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More...

GNOME understands me

I was just reading the GNOME Human Interface Guidelines, and during the discussion of MDI ("Multiple Document Interface") I fiiinally realized that tabbed browsing is just a variant of MDI.

I've been whining about how Tabbed browsing is a workaround for a problem that should be solved outside the browser instead at least since Chimera (now Camino) brought us backwoods Mac users tabbed browsing. Now I can put the weight of a whole organization of well-regarded developers behind me. The following is a quote from the aforementioned HIG:

MDI has several inherent usability problems, so its use is discouraged in applications. It is better to open each document in a new primary window, with its own menubar, toolbars and statusbar, or allow multiple instances of your application to be run simultaneously. In either case, this leaves it for the window manager (acting on the user's preferences) rather than your application to decide how to group and present document windows from the same application.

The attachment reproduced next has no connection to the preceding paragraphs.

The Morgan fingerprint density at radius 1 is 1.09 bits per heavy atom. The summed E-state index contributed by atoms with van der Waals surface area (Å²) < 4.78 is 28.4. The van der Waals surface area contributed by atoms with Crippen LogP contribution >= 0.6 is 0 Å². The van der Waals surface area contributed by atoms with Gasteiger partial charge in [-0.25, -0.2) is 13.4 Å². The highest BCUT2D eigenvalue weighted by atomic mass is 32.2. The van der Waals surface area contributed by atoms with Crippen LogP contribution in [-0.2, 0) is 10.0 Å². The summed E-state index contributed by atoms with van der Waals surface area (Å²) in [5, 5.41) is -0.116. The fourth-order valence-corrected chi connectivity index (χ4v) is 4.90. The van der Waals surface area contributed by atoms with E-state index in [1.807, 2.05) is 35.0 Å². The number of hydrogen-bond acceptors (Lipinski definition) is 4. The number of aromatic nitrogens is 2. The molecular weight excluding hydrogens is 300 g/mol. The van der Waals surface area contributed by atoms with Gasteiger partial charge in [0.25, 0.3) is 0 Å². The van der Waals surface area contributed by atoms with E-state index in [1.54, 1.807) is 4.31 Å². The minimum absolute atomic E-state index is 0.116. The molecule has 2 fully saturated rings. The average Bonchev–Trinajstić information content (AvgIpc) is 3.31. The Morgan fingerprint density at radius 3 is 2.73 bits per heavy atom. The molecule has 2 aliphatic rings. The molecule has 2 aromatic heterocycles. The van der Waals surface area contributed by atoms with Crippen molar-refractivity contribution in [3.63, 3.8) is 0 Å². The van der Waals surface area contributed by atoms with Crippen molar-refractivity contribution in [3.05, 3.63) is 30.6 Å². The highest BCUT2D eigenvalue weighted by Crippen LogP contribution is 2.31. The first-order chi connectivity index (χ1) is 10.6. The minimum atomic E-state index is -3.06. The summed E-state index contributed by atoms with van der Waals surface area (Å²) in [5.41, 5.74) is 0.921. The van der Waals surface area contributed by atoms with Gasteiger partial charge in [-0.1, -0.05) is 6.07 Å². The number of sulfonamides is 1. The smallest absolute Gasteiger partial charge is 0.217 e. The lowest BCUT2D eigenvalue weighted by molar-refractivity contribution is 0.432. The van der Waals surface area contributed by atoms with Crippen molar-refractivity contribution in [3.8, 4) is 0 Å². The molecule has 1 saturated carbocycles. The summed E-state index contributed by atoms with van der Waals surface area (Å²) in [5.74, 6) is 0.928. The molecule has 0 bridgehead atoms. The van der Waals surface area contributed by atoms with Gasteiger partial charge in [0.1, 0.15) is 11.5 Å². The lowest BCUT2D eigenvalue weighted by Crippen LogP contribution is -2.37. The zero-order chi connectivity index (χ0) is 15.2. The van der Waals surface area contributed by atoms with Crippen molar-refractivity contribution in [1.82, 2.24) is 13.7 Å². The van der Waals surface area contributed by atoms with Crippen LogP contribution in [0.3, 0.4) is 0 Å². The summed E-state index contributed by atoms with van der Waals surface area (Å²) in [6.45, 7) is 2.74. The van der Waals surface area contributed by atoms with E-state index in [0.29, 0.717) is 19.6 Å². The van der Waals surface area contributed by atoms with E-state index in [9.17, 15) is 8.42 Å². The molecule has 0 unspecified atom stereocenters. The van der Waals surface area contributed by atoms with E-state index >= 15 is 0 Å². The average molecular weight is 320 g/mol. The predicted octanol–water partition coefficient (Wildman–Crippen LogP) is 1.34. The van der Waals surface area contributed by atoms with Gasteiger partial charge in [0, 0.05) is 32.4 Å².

This basically sums up perfectly what the problem and the solution should be. Fix window management. If you keep opening tabs because opening a new browser window takes so long, you need a faster window manager. If you keep opening tabs because you want to use your screen space more effectively, you need a window manager that allows aggregating or "docking" several windows together.

A window manager would probably use tabs to switch between docked windows, too, but the advantage would be that you could do this both in your browser, your text editor, or your photo retouche app. Not to mention that if the window manager does it, it would be the user's choice which windows to dock and which not to, or whether to use this feature at all. *And* it'd be consistent across apps.

C'mon, side with me, already! ;-)

 
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